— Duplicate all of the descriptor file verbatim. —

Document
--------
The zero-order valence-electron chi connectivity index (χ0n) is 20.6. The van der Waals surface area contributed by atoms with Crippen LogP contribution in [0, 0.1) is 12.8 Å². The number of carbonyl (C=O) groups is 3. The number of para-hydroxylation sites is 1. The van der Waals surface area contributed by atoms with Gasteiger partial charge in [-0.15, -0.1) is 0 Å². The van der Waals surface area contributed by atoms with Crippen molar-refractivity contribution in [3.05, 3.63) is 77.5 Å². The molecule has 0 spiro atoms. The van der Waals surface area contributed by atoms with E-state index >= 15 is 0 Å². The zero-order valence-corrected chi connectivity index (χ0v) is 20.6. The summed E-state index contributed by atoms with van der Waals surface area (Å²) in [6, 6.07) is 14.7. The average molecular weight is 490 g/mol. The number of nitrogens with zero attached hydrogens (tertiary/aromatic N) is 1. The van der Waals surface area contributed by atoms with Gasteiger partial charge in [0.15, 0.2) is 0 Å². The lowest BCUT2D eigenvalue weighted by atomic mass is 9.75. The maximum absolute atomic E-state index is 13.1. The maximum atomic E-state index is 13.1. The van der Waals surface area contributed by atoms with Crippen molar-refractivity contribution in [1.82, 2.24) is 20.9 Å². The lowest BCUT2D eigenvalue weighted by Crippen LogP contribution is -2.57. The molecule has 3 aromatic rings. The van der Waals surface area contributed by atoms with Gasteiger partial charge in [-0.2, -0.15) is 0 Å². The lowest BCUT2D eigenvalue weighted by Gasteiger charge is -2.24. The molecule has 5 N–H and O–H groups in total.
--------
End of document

The zero-order valence-electron chi connectivity index (χ0n) is 20.6. The van der Waals surface area contributed by atoms with Crippen LogP contribution in [0, 0.1) is 12.8 Å². The number of carbonyl (C=O) groups is 3. The number of para-hydroxylation sites is 1. The van der Waals surface area contributed by atoms with Gasteiger partial charge in [-0.15, -0.1) is 0 Å². The van der Waals surface area contributed by atoms with Crippen molar-refractivity contribution in [3.05, 3.63) is 77.5 Å². The molecule has 0 spiro atoms. The van der Waals surface area contributed by atoms with E-state index >= 15 is 0 Å². The zero-order valence-corrected chi connectivity index (χ0v) is 20.6. The summed E-state index contributed by atoms with van der Waals surface area (Å²) in [6, 6.07) is 14.7. The average molecular weight is 490 g/mol. The number of nitrogens with zero attached hydrogens (tertiary/aromatic N) is 1. The van der Waals surface area contributed by atoms with Gasteiger partial charge in [0.15, 0.2) is 0 Å². The lowest BCUT2D eigenvalue weighted by atomic mass is 9.75. The maximum absolute atomic E-state index is 13.1. The maximum atomic E-state index is 13.1. The van der Waals surface area contributed by atoms with Crippen molar-refractivity contribution in [1.82, 2.24) is 20.9 Å². The lowest BCUT2D eigenvalue weighted by Crippen LogP contribution is -2.57. The molecule has 3 aromatic rings. The van der Waals surface area contributed by atoms with Gasteiger partial charge in [-0.2, -0.15) is 0 Å². The lowest BCUT2D eigenvalue weighted by Gasteiger charge is -2.24. The molecule has 5 N–H and O–H groups in total.